Aerospace enthusiast Barak offers a brief history of flying saucers and a detailed description of how one might actually be built.
The start of modern UFO culture can be traced not just to the 1947 incident at Roswell, N.M., but to World War II. Nazi scientists had been researching methods of dominating the skies over Europe and, pending victory, the United States. The Treaty of Versailles, however, prevented the Germans from building traditional weaponry; they instead focused on disc- and wing-shaped flying machines. This led to great successes in stealth technology, which married lasers and mirrors to standard aeronautical principles. But the war ended before the Nazis could deploy their breakthrough ships. And the U.S., in a secret campaign called Operation Paperclip, brought their enemy’s brightest scientists home to work in the American Southwest. There, human test pilots—not extraterrestrials—flew miraculous planes that were key in the Cold War strategy against Soviet Russia. Such hyperfast, maneuverable vehicles, able to fly nuclear payloads across the world within minutes, had to be kept secret at all costs. The U.S. government therefore encouraged a public obsession with aliens and unidentified flying objects. Barak, who encapsulates history with a novelist’s flair, goes on to discuss the mechanical details of how such aircraft might be constructed. Early on, he also reminds us that: “I am not a physicist, and my entire book is based on suppositions and imagination.” Nevertheless, he writes confidently—and at exhaustive length—about various craft structures and the wide range of materials used therein. Most engaging are his discussions about natural engineering (honeycombs and seed pods) that has inspired researchers in the field of biomimicry. Toward the end, he explores how lasers, fiber optics and quantum entanglement could power a flying saucer. Unfortunately, simple facts are sometimes wrong; awkward gaffes, including one in which President Ronald Reagan is mistakenly named Robert, may keep readers from investing too much faith in him. Still, the author’s rational insistence that alien abductions aren’t real is quite refreshing.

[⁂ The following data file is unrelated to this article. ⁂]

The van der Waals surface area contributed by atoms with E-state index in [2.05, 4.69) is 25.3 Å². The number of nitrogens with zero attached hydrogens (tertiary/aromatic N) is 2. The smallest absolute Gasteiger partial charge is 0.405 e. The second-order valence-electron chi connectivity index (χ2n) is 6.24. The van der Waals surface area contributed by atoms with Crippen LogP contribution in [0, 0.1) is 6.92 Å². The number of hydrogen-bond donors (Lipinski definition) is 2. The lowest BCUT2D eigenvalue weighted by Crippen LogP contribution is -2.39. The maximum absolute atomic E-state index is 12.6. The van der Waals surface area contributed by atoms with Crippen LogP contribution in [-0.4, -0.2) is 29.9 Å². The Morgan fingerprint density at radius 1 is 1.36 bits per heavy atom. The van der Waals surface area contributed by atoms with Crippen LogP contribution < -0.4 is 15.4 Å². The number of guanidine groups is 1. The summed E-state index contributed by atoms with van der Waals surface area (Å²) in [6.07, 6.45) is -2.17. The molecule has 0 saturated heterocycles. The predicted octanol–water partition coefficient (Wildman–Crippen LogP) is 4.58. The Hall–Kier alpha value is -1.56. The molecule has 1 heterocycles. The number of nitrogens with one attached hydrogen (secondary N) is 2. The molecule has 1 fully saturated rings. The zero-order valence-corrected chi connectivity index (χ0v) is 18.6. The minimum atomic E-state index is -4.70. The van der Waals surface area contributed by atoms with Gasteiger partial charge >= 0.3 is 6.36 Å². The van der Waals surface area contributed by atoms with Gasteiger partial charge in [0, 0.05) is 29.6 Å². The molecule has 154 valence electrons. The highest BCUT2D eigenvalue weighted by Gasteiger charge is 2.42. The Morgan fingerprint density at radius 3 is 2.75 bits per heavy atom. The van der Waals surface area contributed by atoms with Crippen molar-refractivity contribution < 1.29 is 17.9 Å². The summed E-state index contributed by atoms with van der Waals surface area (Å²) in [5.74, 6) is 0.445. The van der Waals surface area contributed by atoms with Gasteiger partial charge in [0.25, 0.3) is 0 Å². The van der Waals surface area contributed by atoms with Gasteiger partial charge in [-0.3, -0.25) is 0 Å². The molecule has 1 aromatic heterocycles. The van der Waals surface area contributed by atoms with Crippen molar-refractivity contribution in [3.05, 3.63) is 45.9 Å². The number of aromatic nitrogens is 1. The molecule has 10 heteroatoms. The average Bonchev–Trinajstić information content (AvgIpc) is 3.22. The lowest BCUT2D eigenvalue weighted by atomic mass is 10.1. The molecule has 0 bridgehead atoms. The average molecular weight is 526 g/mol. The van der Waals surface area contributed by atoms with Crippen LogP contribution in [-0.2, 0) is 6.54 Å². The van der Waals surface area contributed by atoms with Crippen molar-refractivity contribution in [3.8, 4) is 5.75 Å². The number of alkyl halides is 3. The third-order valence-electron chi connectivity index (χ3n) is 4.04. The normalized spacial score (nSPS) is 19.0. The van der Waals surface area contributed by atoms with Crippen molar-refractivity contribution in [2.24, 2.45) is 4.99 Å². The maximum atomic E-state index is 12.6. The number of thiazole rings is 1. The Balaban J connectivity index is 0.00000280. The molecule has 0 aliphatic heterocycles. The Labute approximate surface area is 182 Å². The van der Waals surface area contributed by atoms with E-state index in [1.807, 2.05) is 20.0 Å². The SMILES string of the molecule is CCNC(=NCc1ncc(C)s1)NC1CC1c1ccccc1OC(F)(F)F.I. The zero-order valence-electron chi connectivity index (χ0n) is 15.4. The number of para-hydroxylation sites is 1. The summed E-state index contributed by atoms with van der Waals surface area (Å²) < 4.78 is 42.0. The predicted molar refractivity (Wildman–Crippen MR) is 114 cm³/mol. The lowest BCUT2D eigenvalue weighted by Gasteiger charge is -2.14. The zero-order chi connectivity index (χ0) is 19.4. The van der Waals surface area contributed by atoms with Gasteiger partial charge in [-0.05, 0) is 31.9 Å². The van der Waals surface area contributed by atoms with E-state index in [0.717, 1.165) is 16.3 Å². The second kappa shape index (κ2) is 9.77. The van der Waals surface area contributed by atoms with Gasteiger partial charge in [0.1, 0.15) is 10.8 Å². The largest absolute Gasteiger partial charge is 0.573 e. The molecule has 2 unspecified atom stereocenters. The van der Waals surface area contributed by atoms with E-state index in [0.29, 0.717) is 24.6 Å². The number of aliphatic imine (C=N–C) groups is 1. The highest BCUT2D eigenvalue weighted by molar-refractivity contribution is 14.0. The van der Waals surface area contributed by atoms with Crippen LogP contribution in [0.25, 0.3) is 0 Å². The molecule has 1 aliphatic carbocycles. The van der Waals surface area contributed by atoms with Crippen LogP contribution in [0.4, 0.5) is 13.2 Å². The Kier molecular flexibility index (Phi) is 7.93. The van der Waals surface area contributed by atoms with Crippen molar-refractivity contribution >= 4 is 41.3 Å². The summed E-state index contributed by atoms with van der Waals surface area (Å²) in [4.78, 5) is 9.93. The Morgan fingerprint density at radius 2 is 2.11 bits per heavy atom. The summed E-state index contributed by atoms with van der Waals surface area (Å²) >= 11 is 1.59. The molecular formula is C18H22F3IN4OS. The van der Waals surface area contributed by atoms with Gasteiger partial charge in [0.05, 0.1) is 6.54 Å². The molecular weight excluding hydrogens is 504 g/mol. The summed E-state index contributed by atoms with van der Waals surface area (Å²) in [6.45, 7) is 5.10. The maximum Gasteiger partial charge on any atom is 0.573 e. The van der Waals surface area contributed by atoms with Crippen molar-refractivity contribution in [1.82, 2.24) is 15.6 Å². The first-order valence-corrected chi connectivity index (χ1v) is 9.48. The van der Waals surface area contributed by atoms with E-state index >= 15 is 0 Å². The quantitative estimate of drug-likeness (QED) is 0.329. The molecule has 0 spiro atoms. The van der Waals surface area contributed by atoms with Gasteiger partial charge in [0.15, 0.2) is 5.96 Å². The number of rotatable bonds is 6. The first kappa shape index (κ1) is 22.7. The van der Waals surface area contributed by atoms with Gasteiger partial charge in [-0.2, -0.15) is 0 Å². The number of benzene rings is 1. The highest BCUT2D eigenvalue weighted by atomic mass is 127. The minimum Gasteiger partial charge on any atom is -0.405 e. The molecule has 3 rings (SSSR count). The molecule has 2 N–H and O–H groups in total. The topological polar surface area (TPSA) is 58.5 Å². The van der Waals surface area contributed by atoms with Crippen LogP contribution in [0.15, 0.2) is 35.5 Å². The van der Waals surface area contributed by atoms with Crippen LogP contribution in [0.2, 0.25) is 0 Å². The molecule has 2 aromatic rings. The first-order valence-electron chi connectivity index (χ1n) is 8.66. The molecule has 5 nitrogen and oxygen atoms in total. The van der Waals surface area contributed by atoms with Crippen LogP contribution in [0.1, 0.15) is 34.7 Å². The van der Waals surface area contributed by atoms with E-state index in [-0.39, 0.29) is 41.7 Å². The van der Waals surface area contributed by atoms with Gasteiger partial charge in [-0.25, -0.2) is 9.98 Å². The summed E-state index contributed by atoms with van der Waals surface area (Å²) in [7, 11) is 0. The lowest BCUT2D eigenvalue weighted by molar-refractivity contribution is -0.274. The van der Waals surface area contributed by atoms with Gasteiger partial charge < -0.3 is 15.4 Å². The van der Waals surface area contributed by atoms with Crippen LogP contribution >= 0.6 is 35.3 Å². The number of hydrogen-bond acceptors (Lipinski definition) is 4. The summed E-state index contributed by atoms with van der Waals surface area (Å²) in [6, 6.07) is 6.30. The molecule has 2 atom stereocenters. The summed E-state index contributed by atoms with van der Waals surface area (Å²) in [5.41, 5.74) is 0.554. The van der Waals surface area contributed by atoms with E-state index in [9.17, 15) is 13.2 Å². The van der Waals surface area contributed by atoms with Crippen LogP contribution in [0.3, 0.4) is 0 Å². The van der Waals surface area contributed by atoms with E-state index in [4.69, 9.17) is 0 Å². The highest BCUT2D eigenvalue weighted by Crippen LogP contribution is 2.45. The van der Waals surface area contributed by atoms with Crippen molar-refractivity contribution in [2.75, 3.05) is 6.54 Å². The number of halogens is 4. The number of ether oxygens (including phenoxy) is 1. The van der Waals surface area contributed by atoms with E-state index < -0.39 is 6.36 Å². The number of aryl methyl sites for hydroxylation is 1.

Down-to-earth, expansive and optimistic, this treatise on flying saucers should fascinate the technologically inclined.